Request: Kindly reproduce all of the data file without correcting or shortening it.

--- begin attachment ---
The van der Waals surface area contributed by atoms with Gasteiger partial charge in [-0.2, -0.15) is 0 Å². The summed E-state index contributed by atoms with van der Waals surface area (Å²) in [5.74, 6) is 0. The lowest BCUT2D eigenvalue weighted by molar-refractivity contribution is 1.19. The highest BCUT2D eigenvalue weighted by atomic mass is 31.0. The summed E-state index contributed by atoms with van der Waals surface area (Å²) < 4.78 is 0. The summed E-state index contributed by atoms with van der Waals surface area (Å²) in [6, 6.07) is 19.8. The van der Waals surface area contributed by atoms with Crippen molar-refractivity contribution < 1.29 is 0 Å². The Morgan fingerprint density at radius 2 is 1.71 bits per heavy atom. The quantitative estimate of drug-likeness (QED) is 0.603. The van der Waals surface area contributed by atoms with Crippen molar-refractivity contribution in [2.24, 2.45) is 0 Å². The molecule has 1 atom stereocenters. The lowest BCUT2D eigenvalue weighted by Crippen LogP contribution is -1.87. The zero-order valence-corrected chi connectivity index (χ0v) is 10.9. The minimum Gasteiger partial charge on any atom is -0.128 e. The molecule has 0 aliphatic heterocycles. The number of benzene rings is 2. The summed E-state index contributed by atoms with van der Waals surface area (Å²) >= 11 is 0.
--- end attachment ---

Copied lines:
The van der Waals surface area contributed by atoms with Gasteiger partial charge in [-0.2, -0.15) is 0 Å². The summed E-state index contributed by atoms with van der Waals surface area (Å²) in [5.74, 6) is 0. The lowest BCUT2D eigenvalue weighted by molar-refractivity contribution is 1.19. The highest BCUT2D eigenvalue weighted by atomic mass is 31.0. The summed E-state index contributed by atoms with van der Waals surface area (Å²) < 4.78 is 0. The summed E-state index contributed by atoms with van der Waals surface area (Å²) in [6, 6.07) is 19.8. The van der Waals surface area contributed by atoms with Crippen molar-refractivity contribution < 1.29 is 0 Å². The Morgan fingerprint density at radius 2 is 1.71 bits per heavy atom. The quantitative estimate of drug-likeness (QED) is 0.603. The van der Waals surface area contributed by atoms with Crippen molar-refractivity contribution in [2.24, 2.45) is 0 Å². The molecule has 1 atom stereocenters. The lowest BCUT2D eigenvalue weighted by Crippen LogP contribution is -1.87. The zero-order valence-corrected chi connectivity index (χ0v) is 10.9. The minimum Gasteiger partial charge on any atom is -0.128 e. The molecule has 0 aliphatic heterocycles. The number of benzene rings is 2. The summed E-state index contributed by atoms with van der Waals surface area (Å²) >= 11 is 0.